Watermark-Erasing AI Worries Photographers, Other Creatives

A new artificial intelligence service offering free watermark removal from photographs is causing worry among copyright holders. Photographers took to Twitter to complain about this threat to their livelihoods while the creative community at large pondered the broader implications for AI infringement on intellectual property rights — a central aspect of discussions involving ChatGPT, which was trained using privately held as well as public domain data. Available to download as an app from sites including Product Hunt and the Google Play Store, the WatermarkRemover.io app itself is legal, while some of its potential uses are not.

Watermark removal without consent of the original’s owner is illegal under the U.S. Copyright Act Section 1202. That means using WatermarkRemover.io within lawful parameters is a responsibility left to app users. While the company’s FAQs say users should not “remove copyrighted images’ watermarks” without the owner’s permission, many see that as toothless, raising enforcement issues.

Another part of the site says, “we suggest that our users do not remove watermarks from the images for commercial use,” adding that “using images without watermark for personal use is totally acceptable.”

Not all users will understand the difference. Unlike recording artists — who when it came to sampling relied mainly on moneyed corporations to litigate and set precedent — most photographers are not backed by the equivalent of labels. Similar to music sampling, there are those who express outright hostility to copyright enforcement.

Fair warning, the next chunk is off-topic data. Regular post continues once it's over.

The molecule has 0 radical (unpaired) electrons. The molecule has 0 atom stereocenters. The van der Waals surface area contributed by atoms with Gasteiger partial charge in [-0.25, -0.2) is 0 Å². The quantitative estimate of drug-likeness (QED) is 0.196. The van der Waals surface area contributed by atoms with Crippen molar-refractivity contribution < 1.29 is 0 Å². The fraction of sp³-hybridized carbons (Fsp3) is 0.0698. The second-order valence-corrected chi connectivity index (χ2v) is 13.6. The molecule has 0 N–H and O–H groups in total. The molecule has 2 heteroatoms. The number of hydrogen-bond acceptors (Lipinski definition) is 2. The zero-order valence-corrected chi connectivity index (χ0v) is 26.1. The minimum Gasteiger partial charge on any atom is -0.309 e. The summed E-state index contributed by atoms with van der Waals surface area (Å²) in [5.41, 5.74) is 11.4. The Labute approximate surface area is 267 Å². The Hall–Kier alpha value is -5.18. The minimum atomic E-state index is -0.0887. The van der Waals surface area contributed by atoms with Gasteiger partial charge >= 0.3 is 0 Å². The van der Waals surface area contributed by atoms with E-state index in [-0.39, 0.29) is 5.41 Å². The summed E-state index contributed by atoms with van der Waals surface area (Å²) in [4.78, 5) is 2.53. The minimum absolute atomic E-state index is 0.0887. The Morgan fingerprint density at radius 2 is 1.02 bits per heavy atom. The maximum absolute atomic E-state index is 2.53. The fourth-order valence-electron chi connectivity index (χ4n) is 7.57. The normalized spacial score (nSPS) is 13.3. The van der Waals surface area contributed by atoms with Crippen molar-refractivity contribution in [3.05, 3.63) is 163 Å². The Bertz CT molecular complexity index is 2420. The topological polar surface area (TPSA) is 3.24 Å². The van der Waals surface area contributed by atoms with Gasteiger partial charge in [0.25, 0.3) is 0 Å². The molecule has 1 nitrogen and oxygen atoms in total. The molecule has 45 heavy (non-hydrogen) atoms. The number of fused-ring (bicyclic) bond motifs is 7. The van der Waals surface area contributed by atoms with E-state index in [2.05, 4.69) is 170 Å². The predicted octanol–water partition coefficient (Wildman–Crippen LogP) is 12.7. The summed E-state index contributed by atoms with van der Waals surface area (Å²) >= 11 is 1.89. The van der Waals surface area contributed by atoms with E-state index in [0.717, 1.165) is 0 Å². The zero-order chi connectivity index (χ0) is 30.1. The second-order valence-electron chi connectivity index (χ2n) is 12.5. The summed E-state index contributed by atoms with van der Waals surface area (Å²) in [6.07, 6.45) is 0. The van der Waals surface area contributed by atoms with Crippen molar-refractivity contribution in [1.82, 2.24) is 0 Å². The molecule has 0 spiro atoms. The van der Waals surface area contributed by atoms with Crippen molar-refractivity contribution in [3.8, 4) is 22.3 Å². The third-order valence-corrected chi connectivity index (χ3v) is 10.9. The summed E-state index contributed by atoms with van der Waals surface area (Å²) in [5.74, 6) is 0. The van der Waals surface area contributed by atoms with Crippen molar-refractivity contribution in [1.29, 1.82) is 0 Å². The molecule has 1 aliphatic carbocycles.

“Watermarks are worthless, serve no purpose, and make your work less valuable. The tools to violate your (stupid) watermark only get stronger every day,” one dissenter posted, according to the art and design website Creative Bloq.

While the ability to remove watermarks or other unwanted objects from a photo has long existed using tools like Adobe Photoshop or Google’s Magic Eraser, Watermark.io takes it to another level, with the AI reconstructing the image that would have been under watermark. Some photographic enterprises have embraced AI.

“Stock image giant Shutterstock recently introduced its own text-to-image generator based on OpenAI’s DALL-E 2, and Adobe Stock has also welcomed the technology by accepting AI-generated content for sale on its platform,” The Verge writes, explaining “this is despite criticism from creatives that their content is often scraped from the web without compensation or consent to train these same systems.”

The situation is rife with moral and ethical concerns. “AI technology is calling out for strong, clear regulation,” writes Creative Bloq, adding that “right now, no-one is really sure what’s allowed and what isn’t, as was proven recently when a user got suspended on Reddit for posting their own AI artwork.” A blockchain record of ownership, such as is used for NFTs, could be a helpful step, the outlet concludes.

After Inking Its OpenAI Deal, Shutterstock Rolls Out a Generative AI Toolkit to Create Images Based on Text Prompts, TechCrunch, 1/25/23

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